Tonga Room

San Francisco, CA
Bar & Restaurant
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950 Mason Street
San Francisco, CA
Opened in 1945
Wed-Thu 5pm-11:30pm
Fri-Sat 5pm-12:30am
Sun 5pm-11:30pm
closed Mon-Tue
(415) 772-5278

Critiki ratings

Tonga Room



by 336 people



Everyone You
Decor 9.7
Drink Quality 7.1
Drink Selection 7.4
Food Quality 7.1
Food Selection 7.3
Mood 8.5
Music 6
Service 7.6
Tikiness 9
Tilt 8.3
Vibe 7.8

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Humuhumu’s description

The Tonga Room is a great example of an old, classic Polynesian restaurant. It can be found in the basement floor of the upscale Fairmont Hotel in San Francisco. The Tonga Room has gone through several incarnations over the years, themed initially in 1945 as a cruise ship (the S.S. Tonga), then in the '50s as a Mondrian-esque Chinese restaurant, then finally in the '60s the current theme of a Polynesian paradise took hold. Before becoming a restaurant, the space was the hotel's swimming pool.
The bar area of the restaurant has some impressive nautical theming, complete with a large ship's mast and sail, and plenty of rigging. There are two long dining rooms. The left dining room lies beneath a peaked-roof A-frame structure of impressive scale, with gorgeous carved details. The right dining room includes tables clustered under smaller round thatched huts, each one filled with large, colorful float lamps. Around the entire restaurant there are no shortage of old carved pieces tucked in between tropical foliage.
The dining rooms and the bar wrap around the real star attraction: a water-filled lagoon (the remains of the room's swimming pool origins), with a small tapa-lined boat with a thatched roof, where a band plays. Every thirty minutes a thunderstorm erupts, and rain falls into the pool. Unfortunately, this grand spectacle is also where the Tonga Room experience goes sadly sideways: while earlier in the evening the soundtrack is appropriate Hawaiian music, the house band plays dance hits of the '80s. The band starts playing at 8pm, at which time a cover charge is added to all bills (adding insult to the injury). The more low-key Happy Hour buffet at the Tonga Room, which goes from 5-7pm Monday-Friday, is quite popular.
In early 2009, the Fairmont announced plans to add a new tower of condominiums; this plan would have displaced the historic Tonga Room. This led to a fight against the removal of this unique piece of San Francisco history. The end result was positive: the Tonga Room is now protected under special landmark status by the City of San Francisco. The owners could still choose to close the Tonga Room, but every artifact within must be painstakingly cataloged, tracked, and preserved, and hopefully that daunting task will stave off any dreams of converting the space. The hotel has since changed ownership, and the new owners have no interest in the old condo plan.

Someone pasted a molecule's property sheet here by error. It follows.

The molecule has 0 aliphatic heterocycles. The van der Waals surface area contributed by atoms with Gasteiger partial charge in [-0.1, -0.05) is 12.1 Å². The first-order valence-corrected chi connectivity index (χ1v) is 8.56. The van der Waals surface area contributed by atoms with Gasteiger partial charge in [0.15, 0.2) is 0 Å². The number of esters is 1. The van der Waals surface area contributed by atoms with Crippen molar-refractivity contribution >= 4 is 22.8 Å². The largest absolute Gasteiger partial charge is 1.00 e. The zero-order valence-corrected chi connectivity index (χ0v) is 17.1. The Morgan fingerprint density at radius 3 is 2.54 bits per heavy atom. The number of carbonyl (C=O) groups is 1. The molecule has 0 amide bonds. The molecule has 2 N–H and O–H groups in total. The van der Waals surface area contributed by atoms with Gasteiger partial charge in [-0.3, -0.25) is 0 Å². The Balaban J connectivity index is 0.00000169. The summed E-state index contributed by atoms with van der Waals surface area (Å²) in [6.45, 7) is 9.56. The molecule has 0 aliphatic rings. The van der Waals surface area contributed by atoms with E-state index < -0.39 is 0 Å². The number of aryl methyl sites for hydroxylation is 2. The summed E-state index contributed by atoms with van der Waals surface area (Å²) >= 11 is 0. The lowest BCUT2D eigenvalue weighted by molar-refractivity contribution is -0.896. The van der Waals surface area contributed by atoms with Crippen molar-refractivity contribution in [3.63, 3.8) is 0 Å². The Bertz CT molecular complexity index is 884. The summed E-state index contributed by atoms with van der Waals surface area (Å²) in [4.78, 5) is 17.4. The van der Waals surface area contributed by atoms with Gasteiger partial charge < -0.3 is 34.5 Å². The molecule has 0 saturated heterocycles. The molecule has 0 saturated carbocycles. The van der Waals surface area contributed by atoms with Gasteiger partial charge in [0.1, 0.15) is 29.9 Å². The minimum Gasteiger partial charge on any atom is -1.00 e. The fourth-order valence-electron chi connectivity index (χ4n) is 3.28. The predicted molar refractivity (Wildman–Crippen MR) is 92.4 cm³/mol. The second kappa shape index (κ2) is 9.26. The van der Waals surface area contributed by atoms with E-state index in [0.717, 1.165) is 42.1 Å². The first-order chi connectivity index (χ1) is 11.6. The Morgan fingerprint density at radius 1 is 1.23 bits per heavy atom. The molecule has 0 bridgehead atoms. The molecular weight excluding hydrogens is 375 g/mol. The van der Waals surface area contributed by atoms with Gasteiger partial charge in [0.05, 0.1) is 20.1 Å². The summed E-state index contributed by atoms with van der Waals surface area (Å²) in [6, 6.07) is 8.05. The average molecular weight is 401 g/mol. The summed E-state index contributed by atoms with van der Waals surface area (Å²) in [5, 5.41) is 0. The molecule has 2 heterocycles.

In 2013, the menu was revamped; the tropical drinks being served are now much truer to the traditional recipes, and prepared with more care. Tonga Room's management has said that this new menu has led to a dramatic increase in bar sales, giving hope that this new trend towards a higher quality experience at the Tonga Room will continue.


Stacy has visited Tonga Room.
March 11, 2019, 11:06 PM
A classic, but if only the drinks were as great as the atmosphere. The menu could use some love. Drinks are pricey but mediocre in a city of outstanding cocktails. Certainly Worth popping your head in if youíre visiting SF but if I had guests Iíd take them to Smugglers,Pagan Idol and Last Rites ( love their drinks).
March 1, 2019, 9:44 PM
Welcome to the Tiki Cruiseline! Step right up and enjoy sysco food, "Boogie Wonderland" played by a man with a keytar, and drinks with EXACTLY the scientifically approved amount of alcohol. Yes, I think it is clear that most of us have been to Tonga as a rite of passage. Personally, I was completely able to put aside my "high end tiki" snobbery and just enjoy the tiki restaurant of olde: Family's enjoying grandpas birthday, anniversaries, baby-boomers shaking their butts to Earth Wind and Fire, and servers with aprons and collared shirts.

It's a blast from the past in that THIS is not only what people loved from theme dining, but this was essentially fine dining in the 50's. I could totally feel the history, the lore, the footprints of 4 generations of people celebrating here. What may seem tacky in the midst of the revival tiki movements of the 80s and now, really holds water on it's own (not just because of the pool) as a classic.

The point about Tonga was that we all had a really spectacular, wild, kinda classy time. Also we spend probably $400 on mugs so there is that.
Monster A GoGo
Monster A GoGo is a semi-regular at Tonga Room.
February 1, 2019, 1:38 PM
The Tonga Room is an institution that has miraculously been saved from demolition (at least for now) and has inexplicably become a popular go-to place for those in the city once again. It has become so popular that you really do need to make reservations to even hope of getting in.

I have been several times. On the last two visits, I noted that the lighting was turned up (for safety reasons in the crowded room?), spoiling the atmosphere and ruining the lightning effect for the every-30-minutes thunder storm that hits the place.

On my last visit, well...It was so crowded, it didn't really happen. You can read my blog about that trip (and several other tiki adventures from the surrounding area) if you'd like. The link is here:

With its revitalized popularity, here is hoping the Tonga Room will be around for a long, LONG time to come.

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